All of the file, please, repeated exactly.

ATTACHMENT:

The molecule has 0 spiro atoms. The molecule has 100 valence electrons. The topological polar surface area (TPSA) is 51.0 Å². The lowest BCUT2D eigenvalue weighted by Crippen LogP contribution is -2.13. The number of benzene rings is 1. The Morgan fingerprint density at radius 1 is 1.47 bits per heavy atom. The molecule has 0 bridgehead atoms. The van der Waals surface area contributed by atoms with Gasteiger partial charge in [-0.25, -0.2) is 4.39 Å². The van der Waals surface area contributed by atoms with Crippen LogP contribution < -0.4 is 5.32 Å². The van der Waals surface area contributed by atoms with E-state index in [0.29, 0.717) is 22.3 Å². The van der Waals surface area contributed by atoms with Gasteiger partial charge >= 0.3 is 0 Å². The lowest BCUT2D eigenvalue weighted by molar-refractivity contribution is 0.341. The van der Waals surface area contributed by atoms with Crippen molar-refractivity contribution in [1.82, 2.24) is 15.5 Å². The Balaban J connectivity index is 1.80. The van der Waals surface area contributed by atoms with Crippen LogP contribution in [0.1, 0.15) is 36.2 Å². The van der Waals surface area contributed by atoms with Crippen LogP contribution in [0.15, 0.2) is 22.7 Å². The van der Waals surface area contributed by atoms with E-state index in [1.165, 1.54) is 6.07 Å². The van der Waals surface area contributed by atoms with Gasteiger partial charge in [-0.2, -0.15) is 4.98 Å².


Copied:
The molecule has 0 spiro atoms. The molecule has 100 valence electrons. The topological polar surface area (TPSA) is 51.0 Å². The lowest BCUT2D eigenvalue weighted by Crippen LogP contribution is -2.13. The number of benzene rings is 1. The Morgan fingerprint density at radius 1 is 1.47 bits per heavy atom. The molecule has 0 bridgehead atoms. The van der Waals surface area contributed by atoms with Gasteiger partial charge in [-0.25, -0.2) is 4.39 Å². The van der Waals surface area contributed by atoms with Crippen LogP contribution < -0.4 is 5.32 Å². The van der Waals surface area contributed by atoms with E-state index in [0.29, 0.717) is 22.3 Å². The van der Waals surface area contributed by atoms with Gasteiger partial charge >= 0.3 is 0 Å². The lowest BCUT2D eigenvalue weighted by molar-refractivity contribution is 0.341. The van der Waals surface area contributed by atoms with Crippen molar-refractivity contribution in [1.82, 2.24) is 15.5 Å². The Balaban J connectivity index is 1.80. The van der Waals surface area contributed by atoms with Crippen LogP contribution in [0.1, 0.15) is 36.2 Å². The van der Waals surface area contributed by atoms with Crippen LogP contribution in [0.15, 0.2) is 22.7 Å². The van der Waals surface area contributed by atoms with E-state index in [1.165, 1.54) is 6.07 Å². The van der Waals surface area contributed by atoms with Gasteiger partial charge in [-0.2, -0.15) is 4.98 Å².